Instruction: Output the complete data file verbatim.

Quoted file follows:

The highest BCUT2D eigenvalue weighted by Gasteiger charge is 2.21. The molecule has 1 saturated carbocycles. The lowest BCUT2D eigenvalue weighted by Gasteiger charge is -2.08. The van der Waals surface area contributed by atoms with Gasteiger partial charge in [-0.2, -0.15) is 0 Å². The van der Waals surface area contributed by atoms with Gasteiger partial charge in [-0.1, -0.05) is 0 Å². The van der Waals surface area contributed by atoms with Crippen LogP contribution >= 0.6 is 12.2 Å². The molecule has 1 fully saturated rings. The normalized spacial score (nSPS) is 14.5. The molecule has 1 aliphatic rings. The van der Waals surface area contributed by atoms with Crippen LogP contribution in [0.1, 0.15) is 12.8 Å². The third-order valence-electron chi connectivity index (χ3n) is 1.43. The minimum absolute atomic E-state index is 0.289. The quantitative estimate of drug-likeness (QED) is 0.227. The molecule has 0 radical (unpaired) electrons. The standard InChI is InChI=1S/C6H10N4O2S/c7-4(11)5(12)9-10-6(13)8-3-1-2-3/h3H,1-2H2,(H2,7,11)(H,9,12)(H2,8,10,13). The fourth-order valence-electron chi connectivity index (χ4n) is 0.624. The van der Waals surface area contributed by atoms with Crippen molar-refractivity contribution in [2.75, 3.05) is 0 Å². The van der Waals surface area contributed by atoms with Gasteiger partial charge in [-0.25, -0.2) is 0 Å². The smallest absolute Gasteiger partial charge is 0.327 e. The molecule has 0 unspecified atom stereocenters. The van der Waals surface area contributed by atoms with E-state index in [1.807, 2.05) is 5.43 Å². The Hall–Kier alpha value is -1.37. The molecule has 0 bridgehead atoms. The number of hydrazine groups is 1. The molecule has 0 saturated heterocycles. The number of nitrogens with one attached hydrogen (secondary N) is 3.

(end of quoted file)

The highest BCUT2D eigenvalue weighted by Gasteiger charge is 2.21. The molecule has 1 saturated carbocycles. The lowest BCUT2D eigenvalue weighted by Gasteiger charge is -2.08. The van der Waals surface area contributed by atoms with Gasteiger partial charge in [-0.2, -0.15) is 0 Å². The van der Waals surface area contributed by atoms with Gasteiger partial charge in [-0.1, -0.05) is 0 Å². The van der Waals surface area contributed by atoms with Crippen LogP contribution >= 0.6 is 12.2 Å². The molecule has 1 fully saturated rings. The normalized spacial score (nSPS) is 14.5. The molecule has 1 aliphatic rings. The van der Waals surface area contributed by atoms with Crippen LogP contribution in [0.1, 0.15) is 12.8 Å². The third-order valence-electron chi connectivity index (χ3n) is 1.43. The minimum absolute atomic E-state index is 0.289. The quantitative estimate of drug-likeness (QED) is 0.227. The molecule has 0 radical (unpaired) electrons. The standard InChI is InChI=1S/C6H10N4O2S/c7-4(11)5(12)9-10-6(13)8-3-1-2-3/h3H,1-2H2,(H2,7,11)(H,9,12)(H2,8,10,13). The fourth-order valence-electron chi connectivity index (χ4n) is 0.624. The van der Waals surface area contributed by atoms with Crippen molar-refractivity contribution in [2.75, 3.05) is 0 Å². The van der Waals surface area contributed by atoms with Gasteiger partial charge in [-0.25, -0.2) is 0 Å². The smallest absolute Gasteiger partial charge is 0.327 e. The molecule has 0 unspecified atom stereocenters. The van der Waals surface area contributed by atoms with E-state index in [1.807, 2.05) is 5.43 Å². The Hall–Kier alpha value is -1.37. The molecule has 0 bridgehead atoms. The number of hydrazine groups is 1. The molecule has 0 saturated heterocycles. The number of nitrogens with one attached hydrogen (secondary N) is 3.